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Anesth Analg. 2015 Mar;120(3):534-42. doi: 10.1213/ANE.0000000000000409.

Three-dimensional versus two-dimensional echocardiographic assessment of functional mitral regurgitation proximal isovelocity surface area.

Author information

1
From the *Department of Anesthesiology, Perioperative and Pain Medicine, Brigham and Women's Hospital, Harvard Medical School, Boston, Massachusetts; †Department of Anesthesiology, Tufts University School of Medicine, Boston, Massachusetts; and ‡International Heart Institute of Montana, Missoula, Montana.

Abstract

BACKGROUND:

The geometric shape of the mitral regurgitation (MR) proximal isovelocity surface area (PISA) is conventionally assumed to be a hemisphere (HS). However, in functional MR, PISA is frequently neither an HS nor a hemiellipse (HE) but is often asymmetric and crescent shaped. We used 3-dimensional transesophageal echocardiographic (3D TEE), full-volume data sets to directly measure the PISA and subsequently compared calculated values of effective regurgitant orifice area (EROA) with conventional 2D TEE techniques. EROA calculations from all PISA measurements were finally compared with the cross-sectional area at the vena contracta, a well-validated reference measure of the functional MR orifice area.

METHODS:

Twenty-four cardiac surgical patients with functional MR, who underwent routine intraoperative TEE examinations with a 3D matrix array probe (X7-2t; IE33; Philips Healthcare, Inc., Andover, MA) were retrospectively evaluated for MR severity using quantitative 2D and 3D TEE-derived techniques. Conventional 2D TEE methods were used to estimate PISA assuming an HS shape and an HE shape. In addition, direct measurement of the 3D PISA was obtained (QLab, Philips Healthcare, Inc.) from corresponding full-volume, color-flow Doppler data sets. EROAs calculated from HS- and HE-PISA techniques were compared with the same values obtained from 3D TEE PISAs. EROAs obtained from all 3 PISA techniques were subsequently compared with vena contracta area.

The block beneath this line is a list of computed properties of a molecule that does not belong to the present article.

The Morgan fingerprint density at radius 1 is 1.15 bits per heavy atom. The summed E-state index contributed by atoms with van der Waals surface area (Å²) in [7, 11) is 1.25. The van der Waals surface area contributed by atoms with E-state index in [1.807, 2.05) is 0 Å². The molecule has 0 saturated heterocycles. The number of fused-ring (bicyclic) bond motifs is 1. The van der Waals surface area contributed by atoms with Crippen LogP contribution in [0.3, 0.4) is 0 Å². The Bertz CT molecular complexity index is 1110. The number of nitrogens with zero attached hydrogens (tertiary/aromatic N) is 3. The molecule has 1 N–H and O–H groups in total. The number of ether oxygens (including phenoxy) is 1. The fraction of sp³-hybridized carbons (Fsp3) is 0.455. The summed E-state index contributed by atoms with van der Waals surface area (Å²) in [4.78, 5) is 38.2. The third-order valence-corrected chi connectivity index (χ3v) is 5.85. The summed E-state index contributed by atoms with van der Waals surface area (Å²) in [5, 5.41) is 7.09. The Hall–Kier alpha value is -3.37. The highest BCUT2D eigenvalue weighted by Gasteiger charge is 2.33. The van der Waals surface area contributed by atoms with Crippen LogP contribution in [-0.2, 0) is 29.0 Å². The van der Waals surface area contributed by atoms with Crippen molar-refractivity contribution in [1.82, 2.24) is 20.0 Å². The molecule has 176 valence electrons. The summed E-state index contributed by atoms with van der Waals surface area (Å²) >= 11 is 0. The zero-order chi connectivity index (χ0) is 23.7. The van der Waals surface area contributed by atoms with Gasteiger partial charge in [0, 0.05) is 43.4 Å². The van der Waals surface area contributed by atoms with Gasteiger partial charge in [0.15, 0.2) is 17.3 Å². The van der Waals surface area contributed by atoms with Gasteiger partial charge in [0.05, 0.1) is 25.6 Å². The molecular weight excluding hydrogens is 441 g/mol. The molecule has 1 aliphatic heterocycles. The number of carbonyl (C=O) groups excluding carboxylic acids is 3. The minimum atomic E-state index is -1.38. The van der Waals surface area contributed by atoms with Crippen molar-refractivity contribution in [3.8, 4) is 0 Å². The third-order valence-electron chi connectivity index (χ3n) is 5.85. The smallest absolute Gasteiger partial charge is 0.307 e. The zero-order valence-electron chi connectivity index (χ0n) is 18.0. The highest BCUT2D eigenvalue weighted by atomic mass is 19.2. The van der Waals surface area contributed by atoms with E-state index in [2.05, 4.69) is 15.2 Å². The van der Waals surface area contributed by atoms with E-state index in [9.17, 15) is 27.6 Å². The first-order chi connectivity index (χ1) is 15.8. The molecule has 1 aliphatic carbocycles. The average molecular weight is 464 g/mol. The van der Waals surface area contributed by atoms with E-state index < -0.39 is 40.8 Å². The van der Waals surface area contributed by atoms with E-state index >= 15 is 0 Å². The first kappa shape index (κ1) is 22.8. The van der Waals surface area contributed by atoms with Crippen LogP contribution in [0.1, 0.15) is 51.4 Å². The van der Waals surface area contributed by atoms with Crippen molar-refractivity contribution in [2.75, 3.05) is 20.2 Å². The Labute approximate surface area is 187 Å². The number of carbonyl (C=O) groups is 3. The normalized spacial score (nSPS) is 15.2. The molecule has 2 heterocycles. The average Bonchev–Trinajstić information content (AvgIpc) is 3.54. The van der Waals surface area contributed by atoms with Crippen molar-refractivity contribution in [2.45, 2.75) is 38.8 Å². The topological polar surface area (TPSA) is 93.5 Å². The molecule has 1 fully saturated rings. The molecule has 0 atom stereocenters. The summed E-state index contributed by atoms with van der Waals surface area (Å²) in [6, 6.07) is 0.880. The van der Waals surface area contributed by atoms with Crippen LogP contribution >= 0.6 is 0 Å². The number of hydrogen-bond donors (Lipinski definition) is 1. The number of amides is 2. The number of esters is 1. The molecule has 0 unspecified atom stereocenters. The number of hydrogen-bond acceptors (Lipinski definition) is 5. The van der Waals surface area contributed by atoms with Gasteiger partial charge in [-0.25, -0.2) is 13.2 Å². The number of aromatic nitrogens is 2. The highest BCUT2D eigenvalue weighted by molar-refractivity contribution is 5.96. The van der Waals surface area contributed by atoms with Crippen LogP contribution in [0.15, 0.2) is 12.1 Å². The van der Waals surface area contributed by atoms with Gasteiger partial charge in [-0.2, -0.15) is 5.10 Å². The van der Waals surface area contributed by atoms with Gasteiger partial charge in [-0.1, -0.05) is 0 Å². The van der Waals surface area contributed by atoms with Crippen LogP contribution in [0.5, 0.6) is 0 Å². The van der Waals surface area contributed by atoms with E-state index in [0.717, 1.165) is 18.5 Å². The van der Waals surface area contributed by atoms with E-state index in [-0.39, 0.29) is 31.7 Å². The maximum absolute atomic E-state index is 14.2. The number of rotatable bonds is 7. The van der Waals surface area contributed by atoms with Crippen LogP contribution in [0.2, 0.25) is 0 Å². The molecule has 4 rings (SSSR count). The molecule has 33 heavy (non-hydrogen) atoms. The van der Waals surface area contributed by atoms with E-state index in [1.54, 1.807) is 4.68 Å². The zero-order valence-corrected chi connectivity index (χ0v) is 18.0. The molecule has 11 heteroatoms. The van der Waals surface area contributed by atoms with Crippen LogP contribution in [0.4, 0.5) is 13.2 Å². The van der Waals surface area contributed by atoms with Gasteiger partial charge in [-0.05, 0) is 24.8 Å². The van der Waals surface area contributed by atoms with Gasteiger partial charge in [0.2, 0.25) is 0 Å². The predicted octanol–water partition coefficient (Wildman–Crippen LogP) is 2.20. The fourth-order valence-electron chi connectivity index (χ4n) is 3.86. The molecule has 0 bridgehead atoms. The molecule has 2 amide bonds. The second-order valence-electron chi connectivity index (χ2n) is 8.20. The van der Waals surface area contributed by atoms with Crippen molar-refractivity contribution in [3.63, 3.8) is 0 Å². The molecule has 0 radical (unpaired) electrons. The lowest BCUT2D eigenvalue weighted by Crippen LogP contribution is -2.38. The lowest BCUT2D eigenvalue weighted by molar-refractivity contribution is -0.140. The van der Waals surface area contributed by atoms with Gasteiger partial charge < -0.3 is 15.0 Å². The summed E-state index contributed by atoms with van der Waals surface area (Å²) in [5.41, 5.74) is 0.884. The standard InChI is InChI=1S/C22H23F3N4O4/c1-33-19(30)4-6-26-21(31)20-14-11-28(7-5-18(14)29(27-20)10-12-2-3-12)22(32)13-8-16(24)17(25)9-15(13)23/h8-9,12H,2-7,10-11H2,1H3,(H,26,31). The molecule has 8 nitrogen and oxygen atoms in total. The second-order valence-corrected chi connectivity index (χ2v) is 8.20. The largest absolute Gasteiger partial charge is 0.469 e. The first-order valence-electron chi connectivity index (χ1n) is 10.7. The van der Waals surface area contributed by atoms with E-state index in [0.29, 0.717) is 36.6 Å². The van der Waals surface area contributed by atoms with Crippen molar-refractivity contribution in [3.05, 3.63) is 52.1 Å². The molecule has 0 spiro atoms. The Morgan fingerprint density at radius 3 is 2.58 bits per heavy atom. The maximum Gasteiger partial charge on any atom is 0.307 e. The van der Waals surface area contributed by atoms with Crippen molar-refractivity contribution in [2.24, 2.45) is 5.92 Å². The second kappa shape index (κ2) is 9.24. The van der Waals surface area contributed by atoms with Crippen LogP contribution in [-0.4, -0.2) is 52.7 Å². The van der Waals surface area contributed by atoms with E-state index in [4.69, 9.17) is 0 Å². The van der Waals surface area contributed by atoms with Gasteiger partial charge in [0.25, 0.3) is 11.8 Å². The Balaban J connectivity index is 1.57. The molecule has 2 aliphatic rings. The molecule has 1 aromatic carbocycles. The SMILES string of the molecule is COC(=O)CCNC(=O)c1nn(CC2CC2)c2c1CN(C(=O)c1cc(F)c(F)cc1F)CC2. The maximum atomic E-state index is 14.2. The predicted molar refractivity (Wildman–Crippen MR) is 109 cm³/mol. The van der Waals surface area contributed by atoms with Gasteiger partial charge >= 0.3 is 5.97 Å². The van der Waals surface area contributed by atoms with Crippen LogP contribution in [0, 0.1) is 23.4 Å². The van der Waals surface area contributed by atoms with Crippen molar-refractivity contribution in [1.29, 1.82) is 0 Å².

RESULTS:

Three-dimensional PISA was significantly larger than both HS-PISA and HE-PISA (mean ± SD: 4.65 ± 2.03 cm² vs 2.10 ± 1.58 cm² and 2.75 ± 1.42 cm²; both P < 0.0001), respectively. HE-PISA was also larger than HS-PISA (P = 0.042). In addition, 3D EROA was larger than both HS- and HE-acquired EROAs (mean ± SD: 0.44 ± 0.21 vs 0.19 ± 0.12 cm² and 0.26 ± 0.14; both P < 0.0001), respectively, while HE-EROA was larger than HS-EROA (P = 0.024). Vena contracta area correlated well with 3D EROA (Spearman r = 0.865), HS-EROA (Spearman r = 0.820; P < 0.001) and HE-EROA (Spearman r = 0.819). However, the difference between vena contracta area and 3D EROA was significantly less than the differences between vena contracta area and either 2D HS- or 2D HE-EROA (P < 0.0001).

CONCLUSIONS:

Quantitative assessment of functional MR severity by 3D TEE may be superior to 2D methods by permitting more direct measures of PISA. Two-dimensional TEE techniques for assessing functional MR severity that rely on an HS- or HE-PISA shape may underestimate the EROA due to geometric assumptions that do not account for asymmetry.

PMID:
25166465
DOI:
10.1213/ANE.0000000000000409
[Indexed for MEDLINE]

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